Tuesday, April 04, 2006

Consistency

We do a lot of training about the Restorative Approach. This approach suggests that the staff response to each child’s actions be individualized. One child bites a staff, and she is required to do a chore with that staff before returning to fun, special treat activities. Another child hurts a staff. He makes a poster showing a thermometer which represents his anger, and he draws pictures of the feelings in his body when his anger is at each level from mild to out of control. Different responses for essentially the same behaviors. People often ask: what happens to consistency? Isn’t it essential that we respond the same way every time a child does a similar thing? Won’t the children feel that these individualized responses are unfair?

First of all, the administration of points-and-levels systems is not consistent among staff- ask any child and they will tell you which staff are more lenient about it. Secondly, doing the SAME thing is not doing the FAIR thing- as the children differ in intellectual and emotional capability. We should respond confidently to the children: everything is individualized here. We do what is right for each individual.

Still, the adult should be able to explain why she chose a given restoration for a given symptom- the choice should be based on the formulation of the child’s treatment, their treatment themes, their abilities and skills, and the severity and frequency of their actions. The team atmosphere should value challenging each other about being too strict or too lenient with a given child.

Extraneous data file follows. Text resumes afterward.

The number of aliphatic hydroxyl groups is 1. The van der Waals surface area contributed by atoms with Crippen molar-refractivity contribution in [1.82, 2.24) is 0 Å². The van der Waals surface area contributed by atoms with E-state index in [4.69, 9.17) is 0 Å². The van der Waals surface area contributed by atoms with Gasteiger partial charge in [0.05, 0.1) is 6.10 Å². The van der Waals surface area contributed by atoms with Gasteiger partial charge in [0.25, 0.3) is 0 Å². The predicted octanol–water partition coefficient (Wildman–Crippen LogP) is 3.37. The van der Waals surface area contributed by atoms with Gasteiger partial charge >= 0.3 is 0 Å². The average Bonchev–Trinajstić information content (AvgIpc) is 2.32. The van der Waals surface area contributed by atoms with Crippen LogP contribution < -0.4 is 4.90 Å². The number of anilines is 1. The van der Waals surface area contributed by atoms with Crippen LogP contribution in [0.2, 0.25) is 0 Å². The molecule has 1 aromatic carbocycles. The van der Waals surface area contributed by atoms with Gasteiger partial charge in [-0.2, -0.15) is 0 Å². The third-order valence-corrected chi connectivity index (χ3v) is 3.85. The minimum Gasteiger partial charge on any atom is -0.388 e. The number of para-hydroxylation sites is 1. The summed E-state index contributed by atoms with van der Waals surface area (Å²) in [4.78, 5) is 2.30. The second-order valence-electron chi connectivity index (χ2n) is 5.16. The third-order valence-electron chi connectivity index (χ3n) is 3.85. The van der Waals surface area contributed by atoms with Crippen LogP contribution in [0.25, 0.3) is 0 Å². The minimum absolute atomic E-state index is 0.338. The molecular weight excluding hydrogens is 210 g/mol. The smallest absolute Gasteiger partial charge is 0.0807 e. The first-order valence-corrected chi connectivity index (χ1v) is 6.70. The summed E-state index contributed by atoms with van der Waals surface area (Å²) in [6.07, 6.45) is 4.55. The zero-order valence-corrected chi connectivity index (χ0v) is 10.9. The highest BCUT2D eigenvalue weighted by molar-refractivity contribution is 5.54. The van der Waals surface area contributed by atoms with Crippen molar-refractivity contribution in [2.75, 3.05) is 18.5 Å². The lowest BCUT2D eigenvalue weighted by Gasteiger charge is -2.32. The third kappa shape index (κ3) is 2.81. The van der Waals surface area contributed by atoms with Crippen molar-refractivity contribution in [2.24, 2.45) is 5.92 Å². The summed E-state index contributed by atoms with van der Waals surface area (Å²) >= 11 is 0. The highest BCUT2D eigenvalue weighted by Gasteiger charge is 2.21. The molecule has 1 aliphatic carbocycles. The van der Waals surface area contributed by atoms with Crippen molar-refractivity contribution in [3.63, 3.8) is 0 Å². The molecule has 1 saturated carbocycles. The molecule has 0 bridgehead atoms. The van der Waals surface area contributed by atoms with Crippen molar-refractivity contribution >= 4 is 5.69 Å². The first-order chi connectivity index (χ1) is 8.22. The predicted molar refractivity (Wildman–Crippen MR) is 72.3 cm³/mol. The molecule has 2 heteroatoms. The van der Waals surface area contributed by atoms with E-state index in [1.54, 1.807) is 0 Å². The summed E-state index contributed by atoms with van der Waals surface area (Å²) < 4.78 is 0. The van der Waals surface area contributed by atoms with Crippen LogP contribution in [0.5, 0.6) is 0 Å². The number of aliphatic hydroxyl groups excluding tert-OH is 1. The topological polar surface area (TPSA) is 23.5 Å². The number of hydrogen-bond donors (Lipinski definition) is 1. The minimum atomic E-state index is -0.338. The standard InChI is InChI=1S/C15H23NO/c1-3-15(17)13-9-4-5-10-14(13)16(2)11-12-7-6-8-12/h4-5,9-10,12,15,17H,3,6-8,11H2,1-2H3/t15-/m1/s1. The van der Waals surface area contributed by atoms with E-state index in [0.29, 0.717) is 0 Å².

Our consistency is found in our individualization, our understanding of each child, and our compassionate approach to their symptoms. Our consistency is not sameness, it is thoughtfulness, and it is giving each child a chance to learn and to make amends, to feel less shame, to be stronger and better connected after a difficult situation.

©2006 The Restorative Approach is a servicemark of the Klingberg Family Centers, Inc.

1 comment:

Alaina DeCesare said...

I also don't understand the consistency "argument" I am fairly new to the field but have found that absolutely no two kids I have worked with are consistent in their issues and presentation. It is amazing how symptoms manifest in children and how they chose to work out there anger, sadness and fear in such different ways. They are all so unique. I am having one of those days where I am being challenged by a young man whose presentation is different than I have seen in him and in other children. It is amazing how I think about him functioning in the old system--we would of never seen him(he would be banished to his room forever) and would be in a never endeing pit of "punishments". With the restorative approach we can be flexible and despite his difficulties, we can emphasize the relationships in his life to help him. He would much rather be banished, it would reinforce his negative self image, but instead we are able to have compassion for the suffering he is experiencing due to his trauma, and help support him through that. Not by taking things away from him, but by intensively working with him. Overall, I am struck by how no two days are ever the same and no two children are alike. Why would our responses to them all be the same. It just doesnt work!